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Suppose I have 1-D data which has some outliers, I want to normalize the data to be in the range [0,1]. I tried calculating the maximum value and the minimum value as follows:

q1,q2,q3 = quartiles of the data
max = q3 + (q3-q1)*1.5
min = q1 - (q3-q1)*1.5

I used the above approach because I have read that data above maximum or data less than the minimum (as calculated above is noise).

My question is: whatever I am doing, is it correct or is there any other way to achieve good results?

Thank you for helping.

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  • $\begingroup$ please define normalization. This tag has no definition in data-science. $\endgroup$ Sep 13 '20 at 0:35
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The question,

whatever I'm doing is it correct or ...

will occur over and over again, until you have a firm understanding of statistics. See if you are looking for short-term learning, then you might pick up some fragments of information here and there, but, for long term learning, I'll suggest that you read a good text on introductory statistics. Try, this book, or this one on Applied Predictive Modeling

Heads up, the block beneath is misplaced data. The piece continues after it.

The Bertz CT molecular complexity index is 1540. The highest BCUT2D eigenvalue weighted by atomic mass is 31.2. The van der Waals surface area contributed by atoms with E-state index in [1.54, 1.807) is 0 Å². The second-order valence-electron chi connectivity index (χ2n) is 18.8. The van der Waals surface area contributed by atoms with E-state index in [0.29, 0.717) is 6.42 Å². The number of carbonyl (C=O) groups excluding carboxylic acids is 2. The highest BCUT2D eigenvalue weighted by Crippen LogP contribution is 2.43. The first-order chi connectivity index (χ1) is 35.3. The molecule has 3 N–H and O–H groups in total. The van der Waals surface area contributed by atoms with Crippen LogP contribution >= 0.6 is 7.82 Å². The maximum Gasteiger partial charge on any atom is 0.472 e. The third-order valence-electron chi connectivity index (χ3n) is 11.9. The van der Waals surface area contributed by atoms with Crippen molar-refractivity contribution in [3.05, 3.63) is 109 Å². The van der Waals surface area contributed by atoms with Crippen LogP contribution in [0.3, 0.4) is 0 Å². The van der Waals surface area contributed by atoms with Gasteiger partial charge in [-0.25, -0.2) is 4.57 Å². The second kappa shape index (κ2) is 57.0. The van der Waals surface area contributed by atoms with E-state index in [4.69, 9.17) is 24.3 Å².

Now to answer the question, Yes what you are doing is correct. I've explained it below;

Outliers are observations that fall below the lower limit or above the upper limit. The five number summary of a continuous variable (or numerical variable) is Min, Q1, Q2, Q3, Max. Where the lower and upper limits are defined as, Lower Limit = Q1 - 1.5 x IQR, Upper Limit = Q3 + 1.5 x IQR and IQR is the Inter Quartile Range, which is the difference between the first and third quartile. Q1 is the first quartile, Q2 is the second quartile or the median and Q3 is the third quartile.

Finally, please always plot your data.

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  • $\begingroup$ I wholeheartedly would like to thank you. I will definitely give this a read. Can you please give me an answer as well? $\endgroup$ Sep 9 '20 at 15:04
  • $\begingroup$ @satindersingh I have revised the answer. Hope it helps. $\endgroup$
    – mnm
    Sep 9 '20 at 22:56

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